Acclaimed true-crime journalist Linda Wolfe recounts a powerful true-life crime story of her own—her search for the serial killer who murdered her friend
In 1983 Jacqui Bernard was found dead. She was a philanthropist, a writer, an activist, and a friend of Linda Wolfe’s. Two years after she was killed, the police had a name: Ricardo Caputo, a handsome, charming Latin American man who had stabbed, choked, and strangled his first three victims. He had tortured his next two victims and beaten them to death. The target of an international FBI manhunt, Caputo enjoyed a twenty-plus-year crime spree that took him all throughout America and across the Mexican border. In 1994 Caputo turned himself in, confessing to the slayings of four women, but not to the murder of Jacqui Bernard.
Seeking closure, Wolfe embarked on a journey that took her into police precincts, lawyers’ and psychiatrists’ offices, the homes of the victims’ families, and prison, where she conducted three interviews with Caputo as he awaited trial.
At once intimate and visceral, Love Me to Death is an enthralling true tale of crime and punishment and the evil that resides in the darkest corners of the human psyche.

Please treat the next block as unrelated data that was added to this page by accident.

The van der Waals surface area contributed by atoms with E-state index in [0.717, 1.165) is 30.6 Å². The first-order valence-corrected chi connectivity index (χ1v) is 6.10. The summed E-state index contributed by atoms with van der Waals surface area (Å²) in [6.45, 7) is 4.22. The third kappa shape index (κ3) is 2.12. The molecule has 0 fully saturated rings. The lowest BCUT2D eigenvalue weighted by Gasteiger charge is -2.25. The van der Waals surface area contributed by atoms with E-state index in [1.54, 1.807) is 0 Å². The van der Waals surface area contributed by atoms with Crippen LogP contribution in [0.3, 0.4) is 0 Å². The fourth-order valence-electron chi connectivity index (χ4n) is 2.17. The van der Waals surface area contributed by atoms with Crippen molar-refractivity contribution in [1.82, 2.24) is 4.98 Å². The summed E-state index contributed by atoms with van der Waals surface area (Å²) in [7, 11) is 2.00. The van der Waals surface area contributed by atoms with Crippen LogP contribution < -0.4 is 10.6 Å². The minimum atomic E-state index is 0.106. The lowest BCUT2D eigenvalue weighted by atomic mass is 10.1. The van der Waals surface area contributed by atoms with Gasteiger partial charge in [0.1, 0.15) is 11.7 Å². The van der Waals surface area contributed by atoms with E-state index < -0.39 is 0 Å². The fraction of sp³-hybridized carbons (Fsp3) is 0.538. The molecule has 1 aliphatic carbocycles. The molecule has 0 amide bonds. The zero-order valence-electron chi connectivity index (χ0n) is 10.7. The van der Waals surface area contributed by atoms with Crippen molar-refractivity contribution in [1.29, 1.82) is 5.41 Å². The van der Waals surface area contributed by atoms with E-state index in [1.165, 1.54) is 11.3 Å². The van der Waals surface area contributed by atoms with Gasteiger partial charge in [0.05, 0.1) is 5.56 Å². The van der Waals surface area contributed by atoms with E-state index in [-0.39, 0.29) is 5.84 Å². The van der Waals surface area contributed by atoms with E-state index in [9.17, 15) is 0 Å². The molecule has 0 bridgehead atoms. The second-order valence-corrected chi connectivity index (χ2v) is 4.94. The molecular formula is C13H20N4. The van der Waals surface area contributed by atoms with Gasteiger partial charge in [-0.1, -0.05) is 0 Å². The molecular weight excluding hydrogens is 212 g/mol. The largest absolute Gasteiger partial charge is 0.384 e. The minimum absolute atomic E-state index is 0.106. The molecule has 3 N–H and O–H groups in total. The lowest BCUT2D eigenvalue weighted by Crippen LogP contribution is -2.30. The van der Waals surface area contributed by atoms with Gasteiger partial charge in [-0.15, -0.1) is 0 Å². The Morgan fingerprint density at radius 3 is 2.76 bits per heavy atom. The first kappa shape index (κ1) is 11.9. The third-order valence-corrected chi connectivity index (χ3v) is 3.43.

Veteran true-crime journalist Wolfe (Double Life, etc.) first heard the name of Ricardo Caputo in 1985, a year and a half after her friend Jacqui Bernard had been murdered. According to a P.I. looking into the case, Caputo was the culprit. In 1994, Caputo was finally arrested in Argentina and confessed to several murders--but not to Bernard's. Wolfe's latest (after Double Life) is far from the usual true-crime report, not only for the author's intimacy with the victim but also for her focus on the aftermath of the crime rather than on a reconstruction of it, and for her ability to forge relationships with the principals in the case, including Caputo's lawyers and family. As Caputo awaits trial, the chief suspense stems from whether Caputo's attorney will mount an insanity defense; meanwhile, Wolfe lets the testimony of detectives, psychiatrists, attorneys and victims' families guide the reader through the human tragedy Caputo has left in his wake. The killer's m.o. was that of an upwardly mobile Lothario--he mixed easy assurance with good looks and an invented past to avail himself sexually and financially of his victims. He killed after he had worn out his welcome and his victims were looking for a way out, or were beginning to refuse his increasing demands for lavish financial assistance. When Wolfe finally interviews Caputo, she worries that she "might succumb to Ricardo's much-touted ability to charm," but the criminal here proves less imposing than his crimes, and certainly less seductive than the fine book Wolfe has wrought about him and the evil he purveyed. Eight pages of b&w photos, not seen by PW.